by pbharris

(Transferred from the wiki by Peter)

Created July 15, 2002

Okay - You want to run a program at a certain time everyday or perhaps every week and you don't want to have to remember to do it. Perhaps you wish to delete a bunch of temporary files, syncronize your computer or send out mail notifications. Maybe you hear people talking about cronjobs or crontab and you wish to know what it is
Crontab entries looks complex but they are really simple, infact they are as simple as shown below:
minute hour dayofmonth month dayofweek command_1;command_2;...command_n
The entries you may have seen look like this:
7 * * 3 0 cat ~/mail/inbox > ~/old_mail;gzip ~/old_mail
Well it looks intimidating for someone unfamilar with it, first there are several numbers, a fairly long UNIX command with a strange~ and then another command with another strange ~

Well the first five fields are times when they events are scheduled to occur and then come the commands. The first five fields are in order as shown below:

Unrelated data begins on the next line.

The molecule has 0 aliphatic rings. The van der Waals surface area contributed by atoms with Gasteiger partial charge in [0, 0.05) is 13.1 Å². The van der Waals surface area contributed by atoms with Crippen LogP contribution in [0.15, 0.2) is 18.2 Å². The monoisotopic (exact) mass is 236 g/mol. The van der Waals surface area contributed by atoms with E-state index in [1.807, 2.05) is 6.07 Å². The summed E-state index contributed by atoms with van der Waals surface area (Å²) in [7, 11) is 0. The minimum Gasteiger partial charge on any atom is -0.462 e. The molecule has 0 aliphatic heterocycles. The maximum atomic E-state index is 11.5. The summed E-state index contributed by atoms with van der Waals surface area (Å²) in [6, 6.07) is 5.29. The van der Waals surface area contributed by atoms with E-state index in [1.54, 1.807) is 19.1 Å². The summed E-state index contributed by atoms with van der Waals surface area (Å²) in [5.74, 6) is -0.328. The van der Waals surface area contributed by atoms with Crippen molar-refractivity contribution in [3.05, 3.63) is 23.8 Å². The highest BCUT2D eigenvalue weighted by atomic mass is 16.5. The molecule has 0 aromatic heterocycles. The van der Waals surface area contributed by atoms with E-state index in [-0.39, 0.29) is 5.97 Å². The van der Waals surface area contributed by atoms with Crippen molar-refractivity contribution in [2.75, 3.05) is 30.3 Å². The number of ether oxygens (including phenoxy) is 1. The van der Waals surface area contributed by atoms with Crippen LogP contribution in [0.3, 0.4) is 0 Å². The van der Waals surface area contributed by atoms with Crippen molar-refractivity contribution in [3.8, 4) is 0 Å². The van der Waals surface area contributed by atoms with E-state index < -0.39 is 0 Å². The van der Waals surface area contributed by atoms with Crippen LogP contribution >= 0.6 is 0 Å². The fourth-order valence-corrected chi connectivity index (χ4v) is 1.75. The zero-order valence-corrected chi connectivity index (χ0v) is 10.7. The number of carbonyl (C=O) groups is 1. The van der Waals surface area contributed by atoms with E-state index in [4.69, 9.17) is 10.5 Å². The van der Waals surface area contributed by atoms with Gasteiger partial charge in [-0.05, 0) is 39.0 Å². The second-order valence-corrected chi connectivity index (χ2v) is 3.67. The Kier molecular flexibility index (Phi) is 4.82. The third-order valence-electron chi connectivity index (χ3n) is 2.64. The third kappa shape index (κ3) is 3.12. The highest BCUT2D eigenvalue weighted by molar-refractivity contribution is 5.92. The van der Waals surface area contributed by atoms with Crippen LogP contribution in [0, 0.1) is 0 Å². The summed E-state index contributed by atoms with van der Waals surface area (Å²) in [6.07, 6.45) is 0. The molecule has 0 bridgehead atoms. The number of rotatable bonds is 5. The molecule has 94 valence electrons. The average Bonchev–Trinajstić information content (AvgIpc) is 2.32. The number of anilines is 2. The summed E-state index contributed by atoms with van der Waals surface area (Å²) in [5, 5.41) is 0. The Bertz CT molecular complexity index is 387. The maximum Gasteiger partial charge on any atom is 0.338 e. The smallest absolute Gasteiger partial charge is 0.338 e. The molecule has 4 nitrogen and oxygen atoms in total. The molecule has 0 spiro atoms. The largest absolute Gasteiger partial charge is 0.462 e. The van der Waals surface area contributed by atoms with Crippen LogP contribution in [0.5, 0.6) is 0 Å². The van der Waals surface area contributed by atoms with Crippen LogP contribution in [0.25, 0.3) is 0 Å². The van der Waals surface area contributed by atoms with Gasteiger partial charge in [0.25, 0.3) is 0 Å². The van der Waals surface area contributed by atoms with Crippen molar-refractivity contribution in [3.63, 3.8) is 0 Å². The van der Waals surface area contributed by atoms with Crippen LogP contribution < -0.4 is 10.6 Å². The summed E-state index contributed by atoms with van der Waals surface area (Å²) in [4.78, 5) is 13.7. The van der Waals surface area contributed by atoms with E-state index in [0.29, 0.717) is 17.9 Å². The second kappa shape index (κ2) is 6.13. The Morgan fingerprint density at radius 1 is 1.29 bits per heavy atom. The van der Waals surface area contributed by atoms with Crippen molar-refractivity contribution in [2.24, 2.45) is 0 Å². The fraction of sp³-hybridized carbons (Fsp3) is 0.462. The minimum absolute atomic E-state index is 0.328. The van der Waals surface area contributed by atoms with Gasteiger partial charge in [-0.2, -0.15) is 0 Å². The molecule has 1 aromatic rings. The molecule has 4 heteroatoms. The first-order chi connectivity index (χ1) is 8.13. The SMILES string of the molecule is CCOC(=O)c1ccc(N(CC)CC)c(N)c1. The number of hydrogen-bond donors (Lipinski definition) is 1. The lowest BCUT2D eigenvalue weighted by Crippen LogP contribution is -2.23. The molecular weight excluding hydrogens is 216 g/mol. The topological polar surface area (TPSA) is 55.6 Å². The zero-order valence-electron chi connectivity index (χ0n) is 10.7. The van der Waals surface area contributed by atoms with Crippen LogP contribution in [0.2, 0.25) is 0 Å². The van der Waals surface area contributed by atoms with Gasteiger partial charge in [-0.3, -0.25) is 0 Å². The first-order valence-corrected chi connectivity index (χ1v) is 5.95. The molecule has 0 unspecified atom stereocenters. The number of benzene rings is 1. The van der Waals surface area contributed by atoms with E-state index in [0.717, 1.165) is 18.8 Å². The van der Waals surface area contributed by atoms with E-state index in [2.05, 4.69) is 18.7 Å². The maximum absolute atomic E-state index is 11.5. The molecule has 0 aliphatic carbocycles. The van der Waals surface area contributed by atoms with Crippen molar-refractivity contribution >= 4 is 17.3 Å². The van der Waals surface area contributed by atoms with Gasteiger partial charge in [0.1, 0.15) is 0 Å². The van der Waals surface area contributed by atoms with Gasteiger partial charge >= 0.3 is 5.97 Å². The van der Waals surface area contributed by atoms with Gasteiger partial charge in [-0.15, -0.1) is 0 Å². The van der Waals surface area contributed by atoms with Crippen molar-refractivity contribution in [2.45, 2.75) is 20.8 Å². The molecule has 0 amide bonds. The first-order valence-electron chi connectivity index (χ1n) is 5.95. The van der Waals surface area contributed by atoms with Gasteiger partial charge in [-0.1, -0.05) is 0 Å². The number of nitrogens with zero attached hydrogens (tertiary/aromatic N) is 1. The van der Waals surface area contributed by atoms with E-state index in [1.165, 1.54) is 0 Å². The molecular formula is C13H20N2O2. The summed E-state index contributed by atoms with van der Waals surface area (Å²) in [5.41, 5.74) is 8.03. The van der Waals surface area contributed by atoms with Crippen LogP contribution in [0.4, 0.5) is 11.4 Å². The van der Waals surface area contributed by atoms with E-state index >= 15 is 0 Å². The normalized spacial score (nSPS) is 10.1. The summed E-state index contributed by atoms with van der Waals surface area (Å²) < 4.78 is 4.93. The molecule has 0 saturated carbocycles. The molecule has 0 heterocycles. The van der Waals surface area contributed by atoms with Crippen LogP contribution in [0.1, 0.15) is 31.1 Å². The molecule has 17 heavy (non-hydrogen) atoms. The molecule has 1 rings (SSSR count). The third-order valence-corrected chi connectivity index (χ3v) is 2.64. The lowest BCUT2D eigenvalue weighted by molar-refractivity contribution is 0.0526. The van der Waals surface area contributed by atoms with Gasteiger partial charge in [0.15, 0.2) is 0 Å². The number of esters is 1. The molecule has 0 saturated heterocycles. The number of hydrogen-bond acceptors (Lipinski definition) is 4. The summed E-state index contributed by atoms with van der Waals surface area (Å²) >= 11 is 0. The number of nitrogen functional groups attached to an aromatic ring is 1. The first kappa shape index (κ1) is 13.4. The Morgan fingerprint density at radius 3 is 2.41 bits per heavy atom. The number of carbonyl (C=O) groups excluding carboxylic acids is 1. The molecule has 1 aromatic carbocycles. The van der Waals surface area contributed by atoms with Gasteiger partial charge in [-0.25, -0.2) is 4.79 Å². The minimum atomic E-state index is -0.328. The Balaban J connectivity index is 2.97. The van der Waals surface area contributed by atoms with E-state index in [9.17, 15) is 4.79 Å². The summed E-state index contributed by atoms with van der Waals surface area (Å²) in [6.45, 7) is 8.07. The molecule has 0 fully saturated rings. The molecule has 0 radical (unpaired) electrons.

1. minute 0-59
  2. hour 0-23 (midnight is zero, 11:00 PM is 23)
  3. dayofmonth 1 - 31
  4. month 1 - 12
  5. dayofweek 0 - 6 (0 is Sunday, 1 is Monday etc.)

Many times you will see crontab entries that have astericks (*) in them, these are wildcards, which means that events will occur at any time. If you wanted an command to run every minute you could by entering an crontab entry that looks like this:
* * * * * command
But that is pretty boring, lets have a command that a a bit more practical, one nice thing to do on a regular basis for me is backup files. I want to do this on a monthy basis at 3:00 AM and lets do this on the 15th of every month.
Here would be my crontab entery would look like this:
* 3 15 * * cd ~pbharris; tar -cf backup.tar *;gzip backup.tar
Here the hour is 3 AM and the day of month is the 15th and since there is an asterick at the other positions they not have any effect. The commands seperated by a semi-colon are as follows:

  1. cd to the user pbharris' home directory (hense the tilda ~
  2. create a tar (tape archive) file named backup.tar
  3. compress the tar file with gzip.

To create any crontab entry the comamnd is
crontab -e
and to view ones crontab entries the command is
crontab -l
Here is what one looks like, you can have as many as you like, each on seperate lines.
# DO NOT EDIT THIS FILE - edit the master and reinstall.
# (/tmp/crontab.30483 installed on Mon Jul 15 22:21:01 2002)
# (Cron version -- $Id: crontab.c,v 2.13 1994/01/17 03:20:37 vixie Exp $)
0 * * * * cd /home/pbharris/ghclient099_linux; ./ghclient.x -nice 19 > /dev/null 2> /dev/null
* 3 15 * * cd ~pbharris/docs/pets/; tar -cf backup.tar * ;gzip backup.tar
You can only edit and view your own crontab unless you are root.

I hope this has been helpful, if you have any suggestions, comments or see an error please let me know.